Safety Brandon LeBeau does not like being reminded about the tackle he failed to make in Tulane’s season opener against Tulsa. If he keeps playing as well as he did against Connecticut last Saturday, he won’t have to worry about it any longer.

Six games into his senior year, LeBeau finally had a breakout performance, and the Green Wave (2-4, 1-1) American Athletic Conference hopes for more of the same as it travels to face Central Florida (3-2, 1-0) on Saturday in Orlando, Florida.

Playing nickelback in Tulane’s five-defensive back package, LeBeau made seven tackles —three higher than his previous personal best — and had three stops for losses after entering with zero for his career.

“LeBeau is just a physical specimen, man,” defensive end Royce LaFrance said. “You look at him and are just like, ‘God.’ Then you saw Saturday the guy is a freak. I love him on the field.”

That’s what coaches and teammates expected at the beginning of the year when LeBeau started at nickelback versus Tulsa. Instead, he stood and watched in the middle of the field as receiver Keevon Lucas caught a 24-yard pass right in front of him and turned it into an 84-yard touchdown with 37 seconds left in the first half. That play changed the momentum of a game Tulane led 21-7 and ultimately lost 38-31 in double overtime.

LeBeau lost his starting spot the following week, did not play at all against Southeastern Louisiana due to an ankle injury and was limited against Duke and Rutgers.

He was more like a locomotive against UConn. On consecutive plays in the first quarter, he raced through the line to level running back Arkeel Newsome for a 3-yard loss and avoided a block to bust up a quick screen two yards behind the line.

“We always felt that LeBeau is a physical player,” coach Curtis Johnson said. “He showed his physicality in that game. We had him in a down-safety role, and he played outstanding. He can really run. He reminds me of me 20 years ago.”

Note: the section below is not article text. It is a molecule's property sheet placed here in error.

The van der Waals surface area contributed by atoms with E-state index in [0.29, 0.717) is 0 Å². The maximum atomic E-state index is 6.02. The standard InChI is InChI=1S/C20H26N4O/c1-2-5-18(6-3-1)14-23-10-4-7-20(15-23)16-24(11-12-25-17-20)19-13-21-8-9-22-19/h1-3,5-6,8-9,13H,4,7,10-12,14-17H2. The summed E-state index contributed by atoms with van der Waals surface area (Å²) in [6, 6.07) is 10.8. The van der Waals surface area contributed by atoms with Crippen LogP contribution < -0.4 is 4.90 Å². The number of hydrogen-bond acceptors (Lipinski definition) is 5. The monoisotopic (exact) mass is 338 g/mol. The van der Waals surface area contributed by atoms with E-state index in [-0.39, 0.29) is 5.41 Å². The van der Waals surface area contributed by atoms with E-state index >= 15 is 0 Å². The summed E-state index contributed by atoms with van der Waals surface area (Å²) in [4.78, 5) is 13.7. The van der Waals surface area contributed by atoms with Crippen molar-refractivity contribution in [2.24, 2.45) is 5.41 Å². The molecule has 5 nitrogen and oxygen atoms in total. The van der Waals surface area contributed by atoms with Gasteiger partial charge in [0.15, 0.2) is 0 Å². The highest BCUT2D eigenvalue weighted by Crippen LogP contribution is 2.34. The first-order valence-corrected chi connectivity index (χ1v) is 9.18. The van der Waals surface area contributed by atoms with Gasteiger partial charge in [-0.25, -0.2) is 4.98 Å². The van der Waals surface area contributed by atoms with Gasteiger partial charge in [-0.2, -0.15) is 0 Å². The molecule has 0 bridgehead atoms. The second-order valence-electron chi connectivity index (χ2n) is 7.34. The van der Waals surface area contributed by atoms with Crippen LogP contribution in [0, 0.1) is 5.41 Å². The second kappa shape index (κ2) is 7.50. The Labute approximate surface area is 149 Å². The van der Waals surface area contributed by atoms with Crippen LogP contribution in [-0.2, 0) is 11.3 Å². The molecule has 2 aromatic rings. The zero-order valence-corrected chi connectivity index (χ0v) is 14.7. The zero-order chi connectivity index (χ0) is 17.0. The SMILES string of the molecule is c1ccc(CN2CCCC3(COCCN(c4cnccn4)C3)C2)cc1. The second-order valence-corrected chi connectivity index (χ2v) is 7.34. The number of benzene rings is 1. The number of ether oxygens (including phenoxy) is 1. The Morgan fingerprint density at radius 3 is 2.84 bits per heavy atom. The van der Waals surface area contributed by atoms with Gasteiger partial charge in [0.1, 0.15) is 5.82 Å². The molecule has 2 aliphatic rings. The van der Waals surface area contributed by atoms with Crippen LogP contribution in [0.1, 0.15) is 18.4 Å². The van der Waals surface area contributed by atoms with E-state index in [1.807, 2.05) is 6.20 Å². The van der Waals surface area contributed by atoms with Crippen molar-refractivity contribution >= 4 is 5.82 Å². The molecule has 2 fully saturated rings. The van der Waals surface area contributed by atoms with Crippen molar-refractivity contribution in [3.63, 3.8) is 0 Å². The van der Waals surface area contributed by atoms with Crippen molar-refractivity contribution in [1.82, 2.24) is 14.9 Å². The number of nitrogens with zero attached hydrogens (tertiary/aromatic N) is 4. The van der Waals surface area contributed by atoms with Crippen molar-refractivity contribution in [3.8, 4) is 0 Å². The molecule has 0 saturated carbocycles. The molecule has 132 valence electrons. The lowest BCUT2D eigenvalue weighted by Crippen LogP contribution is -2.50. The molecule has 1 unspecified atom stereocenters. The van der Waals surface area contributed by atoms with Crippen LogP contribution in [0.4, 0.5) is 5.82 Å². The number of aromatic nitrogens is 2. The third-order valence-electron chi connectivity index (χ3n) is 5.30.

Johnson was joking with that last comparison, but LeBeau’s performance was no joke. He added his first career sack in the fourth quarter as Tulane shut out the Huskies for the final 53 minutes.

“It definitely was a good game to have,” LeBeau said. “It was a great confidence boost, not only for me but for the team. Mistakes will happen early, and you learn from them.”

The coaches face a tough decision on whether to start LeBeau versus spread-oriented UCF or go back to cornerback Taurean Nixon, a better cover guy, in the nickel. Inconsistent UCF sophomore quarterback Justin Holman threw 52 times for 326 yards in an Oct. 9, 31-24 overtime victory against BYU, but a week earlier he attempted just 18 passes, completing six, while the Knights ran 37 times in a 17-12 win at Houston.

The key factor may be LeBeau’s size (6-foot-0, 198). He weighs 15 pounds more than Nixon, and Tulane already will be at a disadvantage in that department.

“You just have to stop the run because they are going to be big and they are physical,” Johnson said. “They are going to be bigger than us and we’re going to be little kids. That’s how it’s going to look at the game, I can tell you that right now.”

Tulane is a nearly three-touchdown underdog against the defending American champions. Although UCF has played nowhere near as well as a year ago, when future No. 3 overall NFL draft pick Blake Bortles guided it to a 12-1 record and Fiesta Bowl upset of Baylor, the Wave has gone 18 games and more than 1,000 days without winning outside of Louisiana.

Duke and Rutgers, its last two opponents away from home, outscored Tulane 78-19.

“I’d like to play a team that we know we are going to beat on the road,” Johnson said. “Win a couple of those and you get some confidence going on the road. We haven’t had any of those. We haven’t been comfortable, but once they’ll get it, they’ll get it. We’ll get off the schneid in one of these games.”

LeBeau’s late emergence should help. He played quarterback as a senior at McMain High a few blocks from the Tulane campus. The Green Wave recruited him as a wide receiver, and he started four times there in his freshman year, catching 14 passes.

After he moved to defensive back as a sophomore, he needed a long time to pick up the aggressiveness he needed, finishing with fewer than 10 tackles as a sophomore and junior.

“At first it was a little different, but at the end of the day it’s still playing football,” he said. “You just have to play your game, and when you have the opportunity to make the play, you have to do it.”

With his talent, it’s better late than never.

“His body is awesome,” Johnson said. “I’m glad he’s doing what he’s doing now because you begin to wonder if the light is ever going to come on.”